The Constitution of the Confederate States of America prohibited the importation of slaves (Article I, Section 9). With no fugitive slave laws in neighboring states that would return fugitive slaves to their owners, the value of slaves as property drops owing to increased costs incurred to guard against their escape. With slaves having a place to escape to in the North and with the supply of new slaves restricted by its Constitution, slavery in the Confederate states would have ended without war. A slave’s decreasing property value, alone, would have soon made the institution unsustainable, irrespective of more moral and humanitarian considerations.
The rallying call in the North at the beginning of the war was “preserve the Union,” not “free the slaves.” Although certainly a contentious political issue and detested by abolitionists, in 1861 slavery nevertheless was not a major public issue. Protestant Americans in the North were more concerned about the growing number of Catholic immigrants than they were about slavery. In his First Inaugural Address, given five weeks before the war began, Lincoln reassured slaveholders that he would continue to enforce the Fugitive Slave Act.
After 17 months of war things were not going well for the North, especially in its closely watched Eastern Theater. In the five great battles fought there from July 1861 through September 17, 1862, the changing cast of Union generals failed to win a single victory.
Did saving the Union justify the slaughter of such a large number of young men? The Confederates posed no military threat to the North. Perhaps it would be better to let the southern states go, along with their 4 million slaves. If it was going to win, the North needed a more compelling reason to continue the war than to preserve the Union. The North needed a cause for continuing the war, as Lincoln put the matter in his Second Inaugural Address, that was willed by God, where “the judgments of the Lord” determined the losses sustained and its outcome.
Five days after the Battle of Antietam, on September 22, 1862, Abraham Lincoln issued his Emancipation Proclamation.
Why were business and political leaders in the North so intent on keeping the southern states in the Union? It was, to paraphrase Charles Dickens, solely a fiscal matter. The principal source of tax revenue for the federal government before the Civil War was a tariff on imports. There was no income tax, except for one declared unconstitutional after its enactment during the Civil War. Tariffs imposed by the federal government not only accounted for most of the federal budget, they also raised the price of imported goods to a level where the less-efficient manufacturers of the northeast could be competitive. The former Vice-President John C. Calhoun put it this way:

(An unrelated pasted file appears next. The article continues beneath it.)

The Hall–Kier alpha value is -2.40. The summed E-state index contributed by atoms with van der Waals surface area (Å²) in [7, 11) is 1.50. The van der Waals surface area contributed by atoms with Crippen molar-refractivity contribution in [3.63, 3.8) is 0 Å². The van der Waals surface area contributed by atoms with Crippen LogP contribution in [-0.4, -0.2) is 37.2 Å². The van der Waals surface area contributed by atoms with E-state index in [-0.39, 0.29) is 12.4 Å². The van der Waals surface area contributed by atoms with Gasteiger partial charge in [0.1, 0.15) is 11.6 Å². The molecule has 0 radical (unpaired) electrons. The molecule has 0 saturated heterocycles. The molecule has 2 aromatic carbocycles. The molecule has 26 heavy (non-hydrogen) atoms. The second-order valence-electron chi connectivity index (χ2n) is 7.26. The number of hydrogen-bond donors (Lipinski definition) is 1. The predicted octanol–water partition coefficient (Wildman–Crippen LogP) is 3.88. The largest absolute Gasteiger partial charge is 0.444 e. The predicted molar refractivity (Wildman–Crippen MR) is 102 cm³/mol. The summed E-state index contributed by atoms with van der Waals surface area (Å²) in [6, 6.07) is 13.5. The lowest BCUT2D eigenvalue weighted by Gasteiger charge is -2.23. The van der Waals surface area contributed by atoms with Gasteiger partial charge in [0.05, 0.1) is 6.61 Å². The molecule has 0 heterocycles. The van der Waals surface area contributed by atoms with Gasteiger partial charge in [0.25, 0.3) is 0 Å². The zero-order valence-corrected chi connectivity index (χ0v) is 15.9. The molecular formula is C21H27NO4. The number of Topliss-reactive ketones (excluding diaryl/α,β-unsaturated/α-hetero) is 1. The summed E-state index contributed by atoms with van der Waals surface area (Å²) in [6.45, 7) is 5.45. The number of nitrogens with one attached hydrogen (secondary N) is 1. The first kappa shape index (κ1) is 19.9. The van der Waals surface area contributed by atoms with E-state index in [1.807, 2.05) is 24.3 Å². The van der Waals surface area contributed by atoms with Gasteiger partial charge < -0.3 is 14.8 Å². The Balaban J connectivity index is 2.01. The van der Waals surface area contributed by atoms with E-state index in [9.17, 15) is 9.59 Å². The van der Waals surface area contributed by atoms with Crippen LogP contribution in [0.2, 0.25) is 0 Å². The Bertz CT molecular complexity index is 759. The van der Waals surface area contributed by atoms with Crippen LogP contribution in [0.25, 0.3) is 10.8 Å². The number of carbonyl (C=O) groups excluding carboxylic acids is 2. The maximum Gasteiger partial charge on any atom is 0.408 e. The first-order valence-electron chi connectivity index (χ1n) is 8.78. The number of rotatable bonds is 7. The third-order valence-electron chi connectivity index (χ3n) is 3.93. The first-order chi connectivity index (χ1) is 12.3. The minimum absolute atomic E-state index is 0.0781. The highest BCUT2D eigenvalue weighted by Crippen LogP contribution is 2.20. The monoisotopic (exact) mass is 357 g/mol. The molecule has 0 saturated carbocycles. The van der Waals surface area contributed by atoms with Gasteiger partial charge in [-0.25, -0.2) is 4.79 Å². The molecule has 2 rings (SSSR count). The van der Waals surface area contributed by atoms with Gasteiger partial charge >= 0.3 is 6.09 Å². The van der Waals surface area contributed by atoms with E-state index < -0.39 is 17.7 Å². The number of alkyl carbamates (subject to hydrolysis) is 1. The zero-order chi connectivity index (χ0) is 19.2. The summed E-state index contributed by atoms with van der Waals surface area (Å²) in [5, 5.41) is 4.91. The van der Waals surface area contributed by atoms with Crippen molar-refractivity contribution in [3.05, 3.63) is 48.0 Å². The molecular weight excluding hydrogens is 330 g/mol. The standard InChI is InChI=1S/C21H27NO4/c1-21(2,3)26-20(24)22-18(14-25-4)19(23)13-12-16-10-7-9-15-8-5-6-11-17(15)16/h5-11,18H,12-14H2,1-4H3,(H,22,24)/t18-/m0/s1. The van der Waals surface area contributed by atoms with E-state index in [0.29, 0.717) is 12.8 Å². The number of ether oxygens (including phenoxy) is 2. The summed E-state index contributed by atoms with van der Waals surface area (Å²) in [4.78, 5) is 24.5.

The North had adopted a system of revenue and disbursements in which an undue proportion of the burden of taxation has been imposed upon the South, and an undue proportion of its proceeds appropriated to the North… the South, as the great exporting portion of the Union, has in reality paid vastly more than her due proportion of the revenue.”
Observers in Britain looked beyond the rhetoric of “preserve the Union” and saw what was really at stake. Charles Dickens views on the subject were typical:
Union means so many millions a year lost to the South; secession means the loss of the same millions to the North. The love of money is the root of this, as of many other evils. The quarrel between the North and South is, as it stands, solely a fiscal quarrel.
The London press made this argument:
The war between the North and the South is a tariff war. The war is further, not for any principle, does not touch the question of slavery, and in fact turns on the Northern lust for sovereignty.
The South fought the war for essentially the same reason that the American colonies fought the Revolutionary War. The central grievance of the American colonies in the 18th century was the taxes imposed on them by Britain. Colonists particularly objected to the Stamp Act, which required them to purchase an official British stamp and place it on all documents in order for them to be valid. The colonists also objected to the import tariff that Britain placed on sugar and other goods (the Sugar Act).